Adopting Vue as a React Developer

Hi, In my previous post, I talked about efficiency, and in this post, I’ll talk about my adoption to Vue as a React developer and the problems that I find both frustrating and interesting at the same time.

Religious Choices

Let’s begin with a story of mine. I was comfortable with React but was told to use Vue to build some frontend stuff at my workplace. I didn’t get it and thought

Why the heck would they like to get it written with Vue ? React is so much cool, Don’t they know ?

Anyway, I finished that project. In the end, I got an interesting answer that I never came up with before. The reason of their choice was easy learning curve of Vue.
So, to this problem, solution was quite straightforward, Don’t be religious with solutions you are trying to adopt. May be your favorite solution is not intended for that problem.
But then, I found that I wasn’t alone and this was not the only problem. There exists some problem in the way people around me were writing Vue.

Vue Component Giants

I was given to fix some issues in several projects. Looking through the codebase, I found that the existing components where so huge that good luck remembering template block when you scrolled to script block.

I can understand the pain. Those who were given the task to write those components were so in hurry that they ended up writing everything in a few components instead of breaking things apart but the sad part was that they made it their habit despite of knowing that it will cost a lot more time and a lot of merge conflicts to solve the mess they created and add features or bug fixes.

Write giant components when you are in hurry but try breaking them apart progressively so that you and your fellow developers don’t have to bang their head against wall understanding your giant components when they should be busy fixing bugs or developing new features.

There is npm for that

I found a very strange but common pattern of doing npm installs for every tiny thing. I mean it’s not good to rewrite everything but refusing to write a single line of JavaScript and adding yet another dependency in your already big bundle size is not good either when you are working in a team. The easy availability of Vue plugins is the reason why this pattern in very common among those writing Vue. One colleague of mine literally asked me If she can write JavaScript inside templates.
Write JavaScript when possible so that you don’t end up bloating your bundle size just because your where lazy and used some unnecessary plugin for a single feature of it. Keeping a utils or helpers folder for that is always a good idea.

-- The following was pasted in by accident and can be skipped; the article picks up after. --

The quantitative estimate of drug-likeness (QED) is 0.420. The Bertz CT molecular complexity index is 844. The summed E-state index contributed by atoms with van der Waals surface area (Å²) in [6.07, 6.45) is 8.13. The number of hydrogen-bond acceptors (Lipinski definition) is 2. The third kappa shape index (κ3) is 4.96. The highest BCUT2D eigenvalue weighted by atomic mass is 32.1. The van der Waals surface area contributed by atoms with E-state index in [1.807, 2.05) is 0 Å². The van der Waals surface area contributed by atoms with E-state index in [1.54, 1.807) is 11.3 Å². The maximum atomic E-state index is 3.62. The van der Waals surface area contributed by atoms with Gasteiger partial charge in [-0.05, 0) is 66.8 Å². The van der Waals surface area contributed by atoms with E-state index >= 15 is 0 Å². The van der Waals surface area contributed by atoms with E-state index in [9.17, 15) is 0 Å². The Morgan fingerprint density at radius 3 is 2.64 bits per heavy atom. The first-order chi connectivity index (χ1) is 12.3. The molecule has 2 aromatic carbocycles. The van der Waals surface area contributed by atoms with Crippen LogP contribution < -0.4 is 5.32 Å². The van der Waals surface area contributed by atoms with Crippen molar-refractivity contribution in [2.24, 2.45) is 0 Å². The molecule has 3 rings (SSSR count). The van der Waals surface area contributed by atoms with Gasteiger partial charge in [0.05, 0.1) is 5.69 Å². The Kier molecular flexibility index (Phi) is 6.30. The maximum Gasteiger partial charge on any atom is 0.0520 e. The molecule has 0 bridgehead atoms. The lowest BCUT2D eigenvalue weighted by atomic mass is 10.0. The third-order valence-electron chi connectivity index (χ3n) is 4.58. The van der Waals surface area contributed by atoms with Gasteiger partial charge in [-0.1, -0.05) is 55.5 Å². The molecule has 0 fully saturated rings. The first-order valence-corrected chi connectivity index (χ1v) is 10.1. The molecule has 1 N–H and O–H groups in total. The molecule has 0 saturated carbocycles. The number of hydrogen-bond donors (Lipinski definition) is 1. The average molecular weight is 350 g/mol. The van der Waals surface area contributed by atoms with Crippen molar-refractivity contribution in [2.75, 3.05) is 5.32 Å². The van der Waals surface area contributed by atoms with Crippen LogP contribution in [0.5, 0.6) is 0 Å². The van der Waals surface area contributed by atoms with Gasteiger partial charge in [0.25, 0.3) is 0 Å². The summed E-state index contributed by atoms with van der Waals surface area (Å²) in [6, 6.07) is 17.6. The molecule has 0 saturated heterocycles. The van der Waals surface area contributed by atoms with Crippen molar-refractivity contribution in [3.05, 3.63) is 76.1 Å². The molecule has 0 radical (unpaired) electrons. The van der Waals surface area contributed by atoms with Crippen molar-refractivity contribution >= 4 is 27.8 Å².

Spaghetti Code

Since Vue is relatively easy to adopt, newcomers end up writing so much of spaghetti code. When we work in a team, we end up maintaining and reviewing code of others and for some of us it feels like, this crap certainly needs to be rewritten. If you feel that way, think about the effort it will take and new problems you will introduce. Things can be refactored progressively and that’s a much better way.

Vue for React guys

Some of those who write React hate Vue. I was one of them but I ain’t anymore. The primary reason of this hate to Vue among React developer is the way they think reactivity works. In Vue, the reactivity is achieved in a natural way, for example, pushing some elements to an array triggers reactivity due to the observer attached with it.

Choosing right tools

Some of us have trouble with tooling, and don’t even think about configuring webpack yourself if you are a newcomer. Going with latest official cli tooling for whatever framework you are using is always the right choice unless you want your most of the time to be spent configuring tooling for your project instead of writing actual business logic.

I forgot the history

I asked a promise and async/await freak to write callbacks and he failed. I’ve encountered a try block without catch and comparing truty values with true and falsy values with false inside conditional statements. It looks like some of us have forgotten how to write basic JavaScript in the chase of working with newer syntax and latest features, most of which is built upon the older features. If you are one of those, be warned about the consequences.

Happy Koding.

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